A Little Light Bedtime Reading

By Laura Vivanco on


Research has [...] demonstrated that ‘pleasure readers’ do more bedtime reading which promotes peaceful sleep at night (Ponniah & Priya, 2014) and reduces stress and anxiety, as the pleasurable activity of reading helps secrete more serotonin. Serotonin is a neurotransmitter that works synergistically with melatonin, the sleep-inducing hormone, to give contentment and peaceful sleep (Buchanan, 2007). (Ponniah 116)

Admittedly there's no mention here of what happens to readers who are so engrossed they stay up late and are then exhausted in the morning when they can't sleep in, but it sounds like a great explanation/excuse for why bed-time reading should be encouraged.

So, here's a very short story by R. Joseph Ponniah about the benefits of late-night romance reading.

Once upon a time, a well-educated woman "approached the researcher asking for assistance and suggestions for improving her telephone conversation skills and language used in business contexts" (118). Her first language was Tamil, and she wanted to improve her English for use at work.

First, the researcher instructed that she watch a series of videos designed to teach business English. However, the videos were too boring, and the woman said so.

Then the researcher suggested that she read a series of novels about war, written by male authors. However, the woman said that these books were not of interest to her.

At last, the researcher thought to ask the woman about the novels she enjoyed reading in Tamil, and asked her to find similar books in English and

She collected more than 50 novels published by Mills and Boon and Harlequin and started reading them one after another without any assistance from the experimenter. In six months she completed 27 novels in [...] English [...], including Song of the wave (Anne Hampson), Scandalous (Charlotte Lamb), Temporary bride (Patricia Wilson), Kiss the moonlight (Barbara Cartland) and Married in a moment (Jessica Steele). She read at bedtime as she had more work during the day, and now she continues to read novels in [English] for pleasure. Discussion with the subject confirmed that reading such novels is a pleasurable experience and this kind of reading gave her not only the confidence to speak on the telephone but also helped her clearly communicate the intended meaning both in written and spoken language. When asked about her L2 reading experience, she said that she read for pleasure and did not feel that she was reading in a second language. [...]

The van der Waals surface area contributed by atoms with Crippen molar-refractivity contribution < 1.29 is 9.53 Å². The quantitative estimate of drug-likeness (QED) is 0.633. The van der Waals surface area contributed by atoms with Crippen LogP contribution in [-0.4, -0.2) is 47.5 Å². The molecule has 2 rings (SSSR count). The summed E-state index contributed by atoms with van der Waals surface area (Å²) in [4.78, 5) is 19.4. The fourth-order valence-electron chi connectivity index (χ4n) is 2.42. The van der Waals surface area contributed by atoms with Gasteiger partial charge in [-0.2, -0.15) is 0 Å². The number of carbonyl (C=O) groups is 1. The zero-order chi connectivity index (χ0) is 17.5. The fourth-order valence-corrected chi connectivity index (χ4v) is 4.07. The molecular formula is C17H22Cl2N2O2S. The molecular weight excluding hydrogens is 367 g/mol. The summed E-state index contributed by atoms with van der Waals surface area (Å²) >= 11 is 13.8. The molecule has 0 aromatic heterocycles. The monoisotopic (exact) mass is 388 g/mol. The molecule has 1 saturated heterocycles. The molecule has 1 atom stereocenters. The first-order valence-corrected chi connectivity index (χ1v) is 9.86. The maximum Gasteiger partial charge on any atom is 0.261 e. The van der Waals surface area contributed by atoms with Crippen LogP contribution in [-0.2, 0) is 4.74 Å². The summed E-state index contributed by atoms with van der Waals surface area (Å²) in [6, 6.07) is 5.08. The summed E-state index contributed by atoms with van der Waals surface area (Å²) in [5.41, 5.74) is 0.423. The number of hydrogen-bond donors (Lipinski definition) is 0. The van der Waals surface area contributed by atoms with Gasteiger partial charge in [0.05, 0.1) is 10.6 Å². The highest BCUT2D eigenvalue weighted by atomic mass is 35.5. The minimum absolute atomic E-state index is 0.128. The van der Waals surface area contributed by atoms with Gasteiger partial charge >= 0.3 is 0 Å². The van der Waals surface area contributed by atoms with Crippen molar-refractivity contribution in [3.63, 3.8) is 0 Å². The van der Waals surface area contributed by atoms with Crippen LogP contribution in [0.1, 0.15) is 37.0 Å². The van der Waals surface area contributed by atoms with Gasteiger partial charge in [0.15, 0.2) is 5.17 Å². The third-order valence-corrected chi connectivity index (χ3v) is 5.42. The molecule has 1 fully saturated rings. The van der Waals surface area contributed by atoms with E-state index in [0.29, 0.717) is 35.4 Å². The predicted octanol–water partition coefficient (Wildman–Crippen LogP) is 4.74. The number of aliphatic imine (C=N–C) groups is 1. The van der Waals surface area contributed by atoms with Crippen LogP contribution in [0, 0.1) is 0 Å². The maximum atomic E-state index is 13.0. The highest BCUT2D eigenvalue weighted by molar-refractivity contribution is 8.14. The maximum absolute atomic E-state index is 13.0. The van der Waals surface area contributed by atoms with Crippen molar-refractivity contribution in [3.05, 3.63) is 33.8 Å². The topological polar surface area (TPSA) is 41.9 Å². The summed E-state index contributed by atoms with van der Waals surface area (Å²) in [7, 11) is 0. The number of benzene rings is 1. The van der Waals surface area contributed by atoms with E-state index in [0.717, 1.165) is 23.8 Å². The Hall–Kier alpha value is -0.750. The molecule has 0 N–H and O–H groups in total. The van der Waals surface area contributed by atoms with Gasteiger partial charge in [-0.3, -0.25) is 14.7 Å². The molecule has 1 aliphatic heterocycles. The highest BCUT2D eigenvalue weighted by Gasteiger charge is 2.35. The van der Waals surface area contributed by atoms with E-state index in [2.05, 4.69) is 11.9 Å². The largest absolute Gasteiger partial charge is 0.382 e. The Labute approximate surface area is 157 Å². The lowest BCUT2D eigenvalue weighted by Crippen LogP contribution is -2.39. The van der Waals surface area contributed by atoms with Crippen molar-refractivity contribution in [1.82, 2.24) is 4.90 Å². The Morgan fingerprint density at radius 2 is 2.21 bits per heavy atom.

She used to seek the experimenter’s assistance to draft business letters, but once she had been reading English novels for pleasure for about a month she developed the ability to draft without the support of the experimenter. She explained that she never experienced writing apprehensions after reading the novels in L2. Further, her confidence level increased when telephoning in English as she had acquired the skills required for conversation. (119)

And that is the story of how a little bed-time romance reading helped one reader gain proficiency and confidence in a second language!


Ponniah, R. Joseph. "First-Language Reading Promotes Second-Language Reading and Acquisition: Towards a Biolinguistic Approach". The Idea and Practice of Reading. Eds. R. Joseph Ponniah and Sathyaraj Venkatesan. Singapore: Springer, 2018. 113-124.